RUSH: I want to welcome to the program Lynne Cheney, the wife of Vice President Dick Cheney. A new book out called Blue Skies, No Fences. Mrs. Cheney, it’s always a pleasure to talk to you and I welcome you to the program.
MRS. CHENEY: Well, thank you, Rush. It’s so much fun to be on with you.
RUSH: Now, tell me. This is a memoir, I know, but I’m intrigued by the title: ‘Blue Skies, No Fences.’ I know it is a review your youth growing up; the way life was in the middle of the Twentieth Century in the West. But when I read ‘Blue Skies, No Fences,’ is this about how times were much more innocent and you get into how times have become less innocent since you were growing up?
MRS. CHENEY: For sure. I think what ‘Blue Skies, No Fences’ portrays is the era before the left took its long march through our cultural institutions. You know, I grew up — I grew up with Dick, of course — in a time when all television was a family hour, in a time when you could sing the lyrics of popular songs to your grandma. It was a time when you looked to the news; you looked to the mainstream media for reports of what had happened rather than editorials about what had happened. So it is kind of the time before the fall. I think it’s a useful thing to go back and look at what society was like before so many of our institutions were dominated by the left.
RUSH: Well, has anybody that’s interviewed you to date, or talked to you, said something along the lines of this to you: ‘Come on, Mrs. Cheney. We look back at the past; it’s fine, but it’s gone. That was then; this is now. You’re just being an old fuddy-duddy about this. You’re wishing for things that can’t be again.’ Has anybody said that to you?
MRS. CHENEY: You know, in fact, it’s true. I probably will never be able to have my grandchildren grow up in the same kind of era of complete confidence. That was part it. The future was as bright as the blue skies overhead, and I don’t think my grandkids will grow up like that. But what good parents do is shelter them from the culture — which is, you know, not very hospitable to children these days. I see my daughter doing that. I see both daughters doing that. I see my friends who have grandchildren helping to do that. You know, keep them away from the worst that’s on television. Keep them away from the harm that’s on the Internet. Keep them away from movies. There’s a lot out there you just have to shelter them from.
RUSH: Well, the culture’s constantly evolving, and I remember when I was — I want to say in 1962, whenever The Beatles hit. I was 12 or 13 years old, and my parents and others in that generation were just appalled. They just thought, ‘Oh, the society is gone. These kids, look at what they’re listening to,’ and it was all about the length of their hair. If you actually listened to the lyrics of early Beatles songs, they were just corny love songs, and their melodies were such that orchestras could record them, and they were beautiful — and The Beatles later on, when they get the Maharishi Mahesh Yogi they eventually turned and got into more controversial areas. But what about the fact that every generation of parents thinks that its current generation of kids is just facing all kinds of challenges they’ll never be able to overcome, and eventually this is all going to collapse, and yet it doesn’t happen. We do keep thriving and surviving?
MRS. CHENEY: You know what happens is there’s resistance to these messages that you get from the mainstream press, from rock music, from rap music, from movies, from television. There’s resistance to it by lots and lots of people who just won’t take the message of doom and gloom that is so often portrayed. There was a piece in, I don’t know, one of the newspapers — maybe USA Today — this week, about how all these downbeat movies aren’t going anywhere, and there’s a piece today, in fact, on the front page of the Washington Times about how people are resisting all of these anti-Iraq movies that have big stars in them, like Meryl Streep, for example. So there’s a lot of good common sense in the populous at large — a lot of good common sense in your listeners — that simply don’t fall for the line that we get fed, and that’s sort of the hope of the culture and the hope of tomorrow.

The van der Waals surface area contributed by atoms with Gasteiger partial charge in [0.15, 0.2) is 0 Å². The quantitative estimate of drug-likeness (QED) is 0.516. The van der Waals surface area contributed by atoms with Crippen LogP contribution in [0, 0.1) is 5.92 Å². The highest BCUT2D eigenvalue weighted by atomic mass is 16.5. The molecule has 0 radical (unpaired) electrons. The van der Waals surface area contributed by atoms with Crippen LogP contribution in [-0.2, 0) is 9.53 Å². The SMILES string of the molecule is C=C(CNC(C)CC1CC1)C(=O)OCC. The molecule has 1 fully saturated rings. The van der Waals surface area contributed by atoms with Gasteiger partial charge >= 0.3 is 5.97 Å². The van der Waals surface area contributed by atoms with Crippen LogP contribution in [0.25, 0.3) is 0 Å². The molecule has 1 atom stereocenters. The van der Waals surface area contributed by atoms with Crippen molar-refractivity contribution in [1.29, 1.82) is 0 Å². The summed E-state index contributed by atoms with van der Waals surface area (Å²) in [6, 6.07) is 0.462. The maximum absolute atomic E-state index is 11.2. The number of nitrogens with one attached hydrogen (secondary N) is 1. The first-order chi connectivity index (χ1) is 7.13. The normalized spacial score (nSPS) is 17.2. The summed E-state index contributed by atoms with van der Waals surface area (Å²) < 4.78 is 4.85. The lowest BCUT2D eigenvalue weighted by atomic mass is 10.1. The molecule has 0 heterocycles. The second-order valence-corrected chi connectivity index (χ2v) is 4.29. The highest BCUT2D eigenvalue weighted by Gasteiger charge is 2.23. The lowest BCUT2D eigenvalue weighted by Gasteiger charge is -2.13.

RUSH: Now, the audience, when I say this, I think might cock their heads and be a little curious. I haven’t had a chance to read the whole book, but I did read enough of it, and I read about your teenage years —
MRS. CHENEY: (laughs)
RUSH: — and, honestly, I was reminded, reading what you wrote of your teenage years, of American Graffiti, the movie, and people are not going to associate you with the things that happened in American Graffiti.
MRS. CHENEY: Well, you know, one of the things they might not associate me with is baton twirling, and I was quite a good baton twirler. This is something I tried to keep secret for many years after we came to Washington since I thought I needed to be taken seriously, but I discovered the other day that Ruth Bader Ginsburg had also been a baton twirler so I decided it was safe to talk about it.
MRS. CHENEY: (laughter)
RUSH: (laughter) We’re learning all kinds of things here.
MRS. CHENEY: But you’re right, it was like American Graffiti, and there was something —
RUSH: You were actually… You drove around in the souped-up mobiles that needed a stepladder to get in the trunk and you had drag races, hang around at your local burger joint?
MRS. CHENEY: You know, I kind of did. I will tell you that perhaps the vice president was not so convinced that this was an important undertaking. We spent a lot of time cruising between one drive-in on one end of the town, and the other drive-in on the other, and he didn’t see the importance of this. So he perhaps wasn’t as important a figure on the social scene as maybe I would have liked in the beginning, but I soon figured out that quiet, calm, and confident was my cup of tea.
RUSH: Well, the challenge here of adapting to the — some would say the — devolution of the culture —